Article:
The Oil and Gas Industry Isn't a Fan of Democrats' New Reform Bill

The Oil and Gas Industry Isn't a Fan of Democrats' New Reform Bill
Anthony Camera
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After offering a detailed preview of their oil and gas reform bill in a press conference at the State Capitol last week, Democrats finally released the full text of the bill late on Friday afternoon, leading to a weekend full of polarized reactions and setting the stage for one of the most consequential legislative battles of the year.

The 27-page bill, introduced in the legislature's upper chamber as Senate Bill 181, contains few surprises. It does what Governor Jared Polis and other top Democrats last week said it would: propose the most significant overhaul of Colorado oil and gas law in almost seventy years, granting more regulatory authority to local governments and placing greater emphasis on health and safety protections. The bill has just two co-sponsors, House Speaker KC Becker and Senate Majority Leader Steve Fenberg, and is poised to move quickly through the legislature, with a hearing before the Senate Transportation and Energy Committee scheduled for tomorrow, March 5.

That timeline drew immediate criticism from the oil and gas lobby. In a joint statement on Sunday, the Colorado Oil and Gas Association and the Colorado Petroleum Council called on Democratic leadership “to not rush this bill into committee on Tuesday and instead allow a diverse set of stakeholders more time to review the comprehensive and technical piece of legislation.”

Environmental groups like the Sierra Club, Conservation Colorado and the League of Oil and Gas Impacted Coloradans have all released statements in support of the legislation. Colorado Rising, the anti-fracking group behind last year's Proposition 112, says it will take a neutral position on the bill.

"There are a number of positive items in the bill that we like," said Joe Salazar, the group's executive director, on a conference call held by activists today, March 4. "But we don't think the bill goes far enough to protect our communities from fracking. We're not going to say, 'Rah-rah, this bill's the greatest thing since sliced bread.' But it does go a long way."

The bill’s “local control” provisions amend state law to explicitly grant city and county governments broad power to regulate oil and gas development within their borders. Local governments would be able to use their land-use authority to enact health, safety and environmental rules and control “the location and siting of oil and gas facilities,” as well as to inspect, fine and collect fees from operators. That would include allowing municipalities to impose their own minimum setback requirements between new facilities and occupied buildings or other protected areas, lawmakers said last week.

Another key provision would direct the Colorado Oil and Gas Conservation Commission to give higher priority to health and safety considerations in its rulemaking and permitting processes. The state’s Oil and Gas Conservation Act, first passed in 1951, currently requires the COGCC to “foster” the development of oil and gas “in a manner consistent with” health and safety; Democrats’ bill would instead order it to “regulate” development “subject to” the protection of health and safety. Environmental and community activist groups hope this new language will force COGCC regulators — and, if necessary, the courts — to take tougher stances against the industry.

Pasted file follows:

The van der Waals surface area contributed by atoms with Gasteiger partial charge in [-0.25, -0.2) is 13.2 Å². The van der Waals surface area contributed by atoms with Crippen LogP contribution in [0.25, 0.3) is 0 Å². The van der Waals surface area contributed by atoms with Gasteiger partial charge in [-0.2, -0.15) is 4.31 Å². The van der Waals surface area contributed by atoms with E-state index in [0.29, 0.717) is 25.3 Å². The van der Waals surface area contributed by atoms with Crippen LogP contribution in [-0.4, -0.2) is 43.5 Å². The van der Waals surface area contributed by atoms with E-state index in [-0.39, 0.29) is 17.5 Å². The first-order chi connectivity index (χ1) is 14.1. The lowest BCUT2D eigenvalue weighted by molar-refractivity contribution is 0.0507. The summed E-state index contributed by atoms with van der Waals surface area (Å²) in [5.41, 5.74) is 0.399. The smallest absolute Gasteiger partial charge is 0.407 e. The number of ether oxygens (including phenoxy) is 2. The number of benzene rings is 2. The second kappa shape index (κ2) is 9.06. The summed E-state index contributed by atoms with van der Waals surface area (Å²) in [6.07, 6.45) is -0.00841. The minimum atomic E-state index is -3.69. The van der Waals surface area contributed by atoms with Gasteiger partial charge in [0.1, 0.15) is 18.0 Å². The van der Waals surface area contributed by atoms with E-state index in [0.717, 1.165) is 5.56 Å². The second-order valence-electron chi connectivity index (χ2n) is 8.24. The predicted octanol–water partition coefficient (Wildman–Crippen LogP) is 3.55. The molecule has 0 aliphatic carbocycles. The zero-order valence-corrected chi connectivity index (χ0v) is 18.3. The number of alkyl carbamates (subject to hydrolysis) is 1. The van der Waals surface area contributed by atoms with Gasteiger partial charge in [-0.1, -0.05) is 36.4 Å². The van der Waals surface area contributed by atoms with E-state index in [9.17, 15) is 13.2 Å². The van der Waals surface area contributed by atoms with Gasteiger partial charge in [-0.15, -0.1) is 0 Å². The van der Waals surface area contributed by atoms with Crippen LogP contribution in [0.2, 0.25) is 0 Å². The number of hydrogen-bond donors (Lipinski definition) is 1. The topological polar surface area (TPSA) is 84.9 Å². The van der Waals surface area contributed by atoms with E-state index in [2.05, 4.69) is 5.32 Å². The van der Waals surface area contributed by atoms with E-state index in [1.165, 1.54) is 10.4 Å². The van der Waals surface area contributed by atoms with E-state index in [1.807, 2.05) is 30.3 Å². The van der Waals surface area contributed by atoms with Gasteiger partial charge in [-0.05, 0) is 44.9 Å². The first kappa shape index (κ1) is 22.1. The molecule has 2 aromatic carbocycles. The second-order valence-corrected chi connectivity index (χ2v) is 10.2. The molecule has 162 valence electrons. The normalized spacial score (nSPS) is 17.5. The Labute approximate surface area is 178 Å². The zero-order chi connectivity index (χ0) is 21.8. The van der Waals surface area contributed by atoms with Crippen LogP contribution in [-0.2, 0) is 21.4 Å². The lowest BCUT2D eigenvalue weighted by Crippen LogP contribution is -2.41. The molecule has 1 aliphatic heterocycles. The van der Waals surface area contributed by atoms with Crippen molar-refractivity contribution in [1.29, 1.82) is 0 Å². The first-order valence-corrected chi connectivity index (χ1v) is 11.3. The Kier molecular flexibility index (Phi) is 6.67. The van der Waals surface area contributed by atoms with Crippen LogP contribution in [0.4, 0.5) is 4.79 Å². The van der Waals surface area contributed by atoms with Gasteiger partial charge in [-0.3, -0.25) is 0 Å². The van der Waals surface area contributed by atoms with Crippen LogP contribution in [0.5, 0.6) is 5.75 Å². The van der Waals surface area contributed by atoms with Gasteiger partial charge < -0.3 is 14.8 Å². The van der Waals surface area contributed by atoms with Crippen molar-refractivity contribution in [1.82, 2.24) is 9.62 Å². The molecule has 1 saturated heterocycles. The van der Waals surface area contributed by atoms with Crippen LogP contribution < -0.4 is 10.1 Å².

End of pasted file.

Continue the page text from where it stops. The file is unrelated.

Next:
One under-the-radar section of the bill would help make sure of that by altering the composition of the COGCC itself. The commission currently consists of seven appointed members, three of which must have “substantial experience in the oil and gas industry.” The bill would lower that requirement to just one commissioner, replacing the other two with experts in wildlife protection and public health; it would also eliminate the requirement that a fourth member of the commission be a mineral-rights owner who earns royalties from oil and gas production.

These changes to the mission and makeup of the COGCC could have far-reaching implications for the oil and gas industry and the communities in which it operates. When the commission was last restructured in 2007 — at the onset of the so-called shale revolution, a dramatic increase in oil and gas production enabled by new drilling techniques — the reforms led to a yearlong, highly technical rulemaking process that adopted or updated dozens of agency regulations. The full impacts of the Democrats’ COGCC makeover, if it’s passed, isn't likely to be felt until a similarly lengthy process is undertaken by the new commission.

Activists want to ensure that that process won't give industry groups the chance to water down any new regulations. "The COGCC has been operating a certain way for a long time," said Salazar. "Even with a sea change, even with a different mission, what we're concerned about is that they're going to have a hard time changing their culture."

Other provisions in the bill would reform the practice of “forced pooling,” raising the threshold required for a pooling order from just one mineral-rights owner in a drilling unit to a majority; require public disclosure of the locations of flow lines like the one that caused a fatal home explosion in Firestone in 2017; and direct the COGCC to "adopt rules to minimize emissions of methane" and other greenhouse gases from oil and gas facilities.

Ahead of the first of several committee hearings in the state Senate — where Democrats hold just a two-seat majority — activists are putting pressure on lawmakers not only to pass the bill, but also to resist any attempts by Colorado's powerful oil and gas lobby to weaken it.

"We have to see that this bill passes cleanly," Salazar said. "If oil and gas tries to water this bill down, then we're going to have issues."

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